The Mc Mohan Line is the line of demarcation between Tibet and Assam in the North-East frontier which was decided in the year 1914 in a secret negotiation between British Hency Mc Mohan and Tibetan Lochen Shatra as a wrap up deal. The meeting was held on McMahon’s suggestion to China’s supremacy over Tibet and the outer-inner dissection of Tibet.
On the map attached to the draft approved in the meeting, two lines:- one red and the other blue, were drawn. The red line indicated Tibet as a geographical and political unit, and the blue line divided the Outer Tibet. In the porch, the red line showed the peak of the Himalayas, roughly in compliance to the McMahon Line except in the Tawang tract where the McMahon Line touched the Tawang tract, entailing that the Tawang tract as a part of Tibetan province. Tawang tract was not positioned within the British-Indian province. But as far the purpose of the Shimla consultation, the McMahon Line was not even acknowledged by the British-Indian government. Even after the Shimla consultation on the official maps by the Survey of India, the McMohan Line was not publicized. Still the Tibetan continued to apply their administrative jurisdiction in the ethnic areas. Henceforth the Shimla consultation went down in times gone by as an unaccomplished mission.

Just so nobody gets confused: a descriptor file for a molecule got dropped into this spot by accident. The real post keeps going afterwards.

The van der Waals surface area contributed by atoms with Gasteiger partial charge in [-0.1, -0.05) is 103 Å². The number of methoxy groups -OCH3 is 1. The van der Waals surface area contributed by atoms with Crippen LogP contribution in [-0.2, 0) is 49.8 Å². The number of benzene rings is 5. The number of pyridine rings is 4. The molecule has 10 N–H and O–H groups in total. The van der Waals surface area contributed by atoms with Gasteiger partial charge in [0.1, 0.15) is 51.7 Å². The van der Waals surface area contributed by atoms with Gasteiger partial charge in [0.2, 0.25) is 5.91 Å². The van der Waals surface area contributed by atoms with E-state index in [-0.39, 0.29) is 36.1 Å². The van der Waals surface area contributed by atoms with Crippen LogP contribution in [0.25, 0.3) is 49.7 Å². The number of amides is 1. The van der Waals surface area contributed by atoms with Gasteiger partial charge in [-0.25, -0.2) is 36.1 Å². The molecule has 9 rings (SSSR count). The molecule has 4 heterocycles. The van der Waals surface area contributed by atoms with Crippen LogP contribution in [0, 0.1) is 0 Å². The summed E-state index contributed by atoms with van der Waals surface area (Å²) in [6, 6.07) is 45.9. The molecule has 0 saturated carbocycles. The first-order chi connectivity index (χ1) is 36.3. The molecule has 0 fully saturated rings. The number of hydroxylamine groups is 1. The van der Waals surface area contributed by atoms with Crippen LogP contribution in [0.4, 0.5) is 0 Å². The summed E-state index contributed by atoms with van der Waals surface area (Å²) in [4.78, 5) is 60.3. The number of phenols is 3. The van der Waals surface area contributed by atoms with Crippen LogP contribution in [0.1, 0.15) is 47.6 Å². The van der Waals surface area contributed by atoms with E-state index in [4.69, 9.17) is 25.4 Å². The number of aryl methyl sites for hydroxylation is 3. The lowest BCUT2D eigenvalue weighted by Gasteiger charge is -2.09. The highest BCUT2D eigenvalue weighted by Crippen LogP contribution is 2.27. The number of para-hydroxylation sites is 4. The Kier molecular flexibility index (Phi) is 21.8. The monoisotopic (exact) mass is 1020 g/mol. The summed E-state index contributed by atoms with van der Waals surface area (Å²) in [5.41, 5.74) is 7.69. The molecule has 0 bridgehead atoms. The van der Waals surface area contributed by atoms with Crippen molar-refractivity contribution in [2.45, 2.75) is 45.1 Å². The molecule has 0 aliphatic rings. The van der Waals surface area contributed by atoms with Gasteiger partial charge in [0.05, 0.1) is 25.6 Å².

As per Aichison’s Treaties the first official record Volume XIV of the 1929 did not highlight the the McMohan Line. It is worth to be mentioned that Dalai Lama even accepted the logic association between the status of Tibet and the legality of the border line. In the revised publication, this border line has been mentioned .In the Shimla consultations, the parties discussed an accord on the status of Tibet and the boundary of Tibet with both China and India. Nevertheless, it was still marked as “Un demarcated Boundary.” The original line drawn by on the Shimla Treaty map starts at 27°44’30’’N, starting a junction between Bhutan, China, and India, and pull out eastwards. But in the modified version of the border line, it progresses towards the Bhutan-China-India junction north to 27°48’N.This border line is the foundation of the Indian assert to the area which was previously known as the North-East Frontier Agency; and is now known as the Indian state of Arunachal Pradesh. The line was drawn with the absolute cartographic methods and the geography coverage and the scale used was – eight miles to an inch.
India avers that the intention of the accord was to track the highest crests of the Himalayas. India asserts were that South of the high crests should have been Indian Territory and north of the high crests should be Chinese territory. Indian statement is that the two armies should be divided from each other by the highest mountains in the world.